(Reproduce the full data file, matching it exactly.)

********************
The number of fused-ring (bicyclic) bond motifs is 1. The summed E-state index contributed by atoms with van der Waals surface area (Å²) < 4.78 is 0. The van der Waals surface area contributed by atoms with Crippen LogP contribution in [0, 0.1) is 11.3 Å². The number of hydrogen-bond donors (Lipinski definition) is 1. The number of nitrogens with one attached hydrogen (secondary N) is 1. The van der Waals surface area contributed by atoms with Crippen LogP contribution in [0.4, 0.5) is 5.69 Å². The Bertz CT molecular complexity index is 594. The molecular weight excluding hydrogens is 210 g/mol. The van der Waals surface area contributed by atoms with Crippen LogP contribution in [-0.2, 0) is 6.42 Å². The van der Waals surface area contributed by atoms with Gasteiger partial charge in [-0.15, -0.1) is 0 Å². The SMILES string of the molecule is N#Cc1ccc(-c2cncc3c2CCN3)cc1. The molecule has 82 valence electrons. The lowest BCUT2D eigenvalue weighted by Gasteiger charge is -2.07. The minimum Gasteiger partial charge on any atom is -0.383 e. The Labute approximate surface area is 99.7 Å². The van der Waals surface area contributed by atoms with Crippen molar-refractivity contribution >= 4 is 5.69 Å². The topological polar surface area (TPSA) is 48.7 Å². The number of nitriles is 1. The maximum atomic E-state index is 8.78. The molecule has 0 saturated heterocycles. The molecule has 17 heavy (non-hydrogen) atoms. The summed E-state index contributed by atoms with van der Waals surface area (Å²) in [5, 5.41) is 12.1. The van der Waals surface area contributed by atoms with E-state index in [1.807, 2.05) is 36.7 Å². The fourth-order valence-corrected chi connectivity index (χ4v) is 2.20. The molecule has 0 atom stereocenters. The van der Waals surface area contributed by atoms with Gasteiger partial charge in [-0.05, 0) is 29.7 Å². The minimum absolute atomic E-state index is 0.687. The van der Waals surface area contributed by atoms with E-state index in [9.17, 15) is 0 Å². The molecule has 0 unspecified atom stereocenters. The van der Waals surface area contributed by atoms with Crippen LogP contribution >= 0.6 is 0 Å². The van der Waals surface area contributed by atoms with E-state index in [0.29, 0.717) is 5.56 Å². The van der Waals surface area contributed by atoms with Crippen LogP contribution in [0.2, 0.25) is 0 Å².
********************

The number of fused-ring (bicyclic) bond motifs is 1. The summed E-state index contributed by atoms with van der Waals surface area (Å²) < 4.78 is 0. The van der Waals surface area contributed by atoms with Crippen LogP contribution in [0, 0.1) is 11.3 Å². The number of hydrogen-bond donors (Lipinski definition) is 1. The number of nitrogens with one attached hydrogen (secondary N) is 1. The van der Waals surface area contributed by atoms with Crippen LogP contribution in [0.4, 0.5) is 5.69 Å². The Bertz CT molecular complexity index is 594. The molecular weight excluding hydrogens is 210 g/mol. The van der Waals surface area contributed by atoms with Crippen LogP contribution in [-0.2, 0) is 6.42 Å². The van der Waals surface area contributed by atoms with Gasteiger partial charge in [-0.15, -0.1) is 0 Å². The SMILES string of the molecule is N#Cc1ccc(-c2cncc3c2CCN3)cc1. The molecule has 82 valence electrons. The lowest BCUT2D eigenvalue weighted by Gasteiger charge is -2.07. The minimum Gasteiger partial charge on any atom is -0.383 e. The Labute approximate surface area is 99.7 Å². The van der Waals surface area contributed by atoms with Crippen molar-refractivity contribution >= 4 is 5.69 Å². The topological polar surface area (TPSA) is 48.7 Å². The number of nitriles is 1. The maximum atomic E-state index is 8.78. The molecule has 0 saturated heterocycles. The molecule has 17 heavy (non-hydrogen) atoms. The summed E-state index contributed by atoms with van der Waals surface area (Å²) in [5, 5.41) is 12.1. The van der Waals surface area contributed by atoms with E-state index in [1.807, 2.05) is 36.7 Å². The fourth-order valence-corrected chi connectivity index (χ4v) is 2.20. The molecule has 0 atom stereocenters. The van der Waals surface area contributed by atoms with Gasteiger partial charge in [-0.05, 0) is 29.7 Å². The minimum absolute atomic E-state index is 0.687. The van der Waals surface area contributed by atoms with E-state index in [9.17, 15) is 0 Å². The molecule has 0 unspecified atom stereocenters. The van der Waals surface area contributed by atoms with Crippen LogP contribution >= 0.6 is 0 Å². The van der Waals surface area contributed by atoms with E-state index in [0.29, 0.717) is 5.56 Å². The van der Waals surface area contributed by atoms with Crippen LogP contribution in [0.2, 0.25) is 0 Å².